Dr. Sweeney Explains Bedwetting for Yahoo Life

As a parent, it's natural to be concerned when your child experiences bedwetting. However, it’s important to remember that bedwetting, or nocturnal enuresis, is a common and usually temporary part of childhood development.  Most children outgrow it as they get older, but there are some situations when it may be a cause for concern.

Vamio Health pediatric urologist Danielle Sweeney, MD recently contributed to an article about bedwetting for Yahoo Life. She shared expertise on what is considered bedwetting, the common causes, and when parents should speak with their pediatrician or pediatric urologist. The entire article can be found here or read Dr. Sweeney’s answers to frequently asked bedwetting questions below.

How common is bedwetting?  

Bedwetting is extremely common.  In children over five years of age, 15% will still have nighttime wetting accidents.  In children over the age of 15, 1-2% will still experience bedwetting.  Put another way, for every 100 children over 15 years old, one to two of them will still be having bedwetting accidents.

What is considered bedwetting?

By the strictest of definitions, bedwetting or nocturnal enuresis is the non-intentional passing of urine while an individual is asleep, after the age at which staying dry at night is expected.  This is typically around 5-7 years of age but can vary.
Bedwetting is also defined in other ways. Monosymptomatic enuresis, the most common type of bedwetting, is nighttime wetting accidents that occur in children without any other lower urinary tract symptoms or problems.  Monosymptomatic enuresis can further be defined as primary, which is in children who have never achieved a satisfactory period of nighttime dryness or secondary, in which children develop bedwetting after a dry period of at least six months.  
Non-monosymptomatic enuresis is bedwetting that occurs with other lower urinary tract symptoms and complaints such as UTIs, daytime incontinence, urgency, holding, and incomplete emptying/dribbling.  This type of bedwetting should be further worked up by the pediatrician or pediatric urologist.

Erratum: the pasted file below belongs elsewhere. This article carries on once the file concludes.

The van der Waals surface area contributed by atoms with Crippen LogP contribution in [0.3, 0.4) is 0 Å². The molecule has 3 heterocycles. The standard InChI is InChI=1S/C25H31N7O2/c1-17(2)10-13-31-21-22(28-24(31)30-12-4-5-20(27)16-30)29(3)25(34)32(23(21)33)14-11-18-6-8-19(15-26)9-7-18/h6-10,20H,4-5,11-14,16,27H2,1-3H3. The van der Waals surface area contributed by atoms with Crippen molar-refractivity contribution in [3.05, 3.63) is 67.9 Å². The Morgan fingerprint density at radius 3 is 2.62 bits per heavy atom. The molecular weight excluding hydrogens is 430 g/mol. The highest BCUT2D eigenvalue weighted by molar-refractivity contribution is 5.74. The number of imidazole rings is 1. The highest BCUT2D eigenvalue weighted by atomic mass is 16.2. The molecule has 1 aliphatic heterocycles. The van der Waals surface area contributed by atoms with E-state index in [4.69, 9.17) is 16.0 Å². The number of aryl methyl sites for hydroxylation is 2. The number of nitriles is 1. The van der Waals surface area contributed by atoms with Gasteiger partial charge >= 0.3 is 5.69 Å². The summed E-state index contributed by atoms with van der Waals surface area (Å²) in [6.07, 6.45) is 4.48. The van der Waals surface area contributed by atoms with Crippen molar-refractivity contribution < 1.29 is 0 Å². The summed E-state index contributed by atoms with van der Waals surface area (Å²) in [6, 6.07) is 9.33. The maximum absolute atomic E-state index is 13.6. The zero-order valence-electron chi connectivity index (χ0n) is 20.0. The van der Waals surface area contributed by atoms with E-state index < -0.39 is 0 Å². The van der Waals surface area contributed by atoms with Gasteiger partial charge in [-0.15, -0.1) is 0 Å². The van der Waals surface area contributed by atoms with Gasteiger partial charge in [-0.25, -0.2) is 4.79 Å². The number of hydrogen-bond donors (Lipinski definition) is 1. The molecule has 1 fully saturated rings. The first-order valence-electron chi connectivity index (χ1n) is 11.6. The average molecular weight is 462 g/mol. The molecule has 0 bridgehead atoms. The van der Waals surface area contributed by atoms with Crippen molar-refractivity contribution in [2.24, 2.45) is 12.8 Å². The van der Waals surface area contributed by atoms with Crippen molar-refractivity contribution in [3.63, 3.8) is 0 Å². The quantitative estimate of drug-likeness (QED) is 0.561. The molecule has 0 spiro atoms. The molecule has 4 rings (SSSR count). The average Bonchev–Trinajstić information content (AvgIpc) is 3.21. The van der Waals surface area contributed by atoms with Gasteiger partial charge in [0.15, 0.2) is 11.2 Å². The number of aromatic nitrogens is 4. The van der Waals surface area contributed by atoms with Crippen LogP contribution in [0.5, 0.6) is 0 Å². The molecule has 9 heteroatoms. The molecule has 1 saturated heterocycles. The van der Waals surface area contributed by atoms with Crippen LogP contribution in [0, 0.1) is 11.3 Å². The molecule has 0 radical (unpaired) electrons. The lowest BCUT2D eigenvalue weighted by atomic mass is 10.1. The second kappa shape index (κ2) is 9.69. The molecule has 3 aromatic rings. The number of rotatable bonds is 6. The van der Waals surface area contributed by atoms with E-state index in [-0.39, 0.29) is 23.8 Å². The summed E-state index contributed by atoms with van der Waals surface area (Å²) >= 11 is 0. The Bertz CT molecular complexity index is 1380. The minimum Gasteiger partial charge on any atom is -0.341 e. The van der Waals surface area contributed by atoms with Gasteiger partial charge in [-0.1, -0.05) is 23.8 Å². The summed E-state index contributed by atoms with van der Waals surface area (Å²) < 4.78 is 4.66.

What causes bedwetting?  

The most common cause of bedwetting is a lack of bladder maturity and control.  However, other common causes include genetic factors, increased nighttime urine production (nocturnal polyuria), children that are heavy deep sleepers, individuals with a small bladder capacity, children with overactive bladder and constipation.

When should parents worry about bedwetting?

Families should consider additional evaluation if the child has daytime incontinence and other bladder complaints such as recurrent UTIs, lower urinary tract symptoms such as urgency holding or increased or decreased voiding.  Additionally, If the child has a history of weak urinary stream, continuous incontinence or history of urinary retention they should seek further medical evaluation.  History of protein in the urine, weight loss, fatigue, persistent nausea or vomiting or excessive thirst and need for nighttime drinking may be a sign of kidney disease and should be worked up further by a medical provider.  
Children with clinical or radiographic abnormalities of the spine and bedwetting should be referred to a neurosurgeon for evaluation for spinal abnormalities, and children with enuresis and disordered sleep, sleep apnea, or enlarged tonsils should be evaluated by an Ear, Nose and Throat specialist or sleep specialist, as these may be the primary cause of their issues.  

How can parents offer support?

The best way to react is to be positive and reassuring.  Do not punish or blame the child for the accidents as this can make it worse.  Reward dry nights and efforts to work through treatment options.  Most importantly avoid shame or blame during times of accidents.  A study published in the Journal of Urology in 2020 found that psychological intervention for caregivers of children with enuresis that focused on strategies to improve understanding of the disorder, and efforts to reduce conflict and encourage cooperation with treatment was associated with improved caregiver understanding and empathy with reduction of punishments towards bedwetting.  This resulted in increased dry nights and greater rates of complete resolution of the nighttime accidents.  

What should be avoided?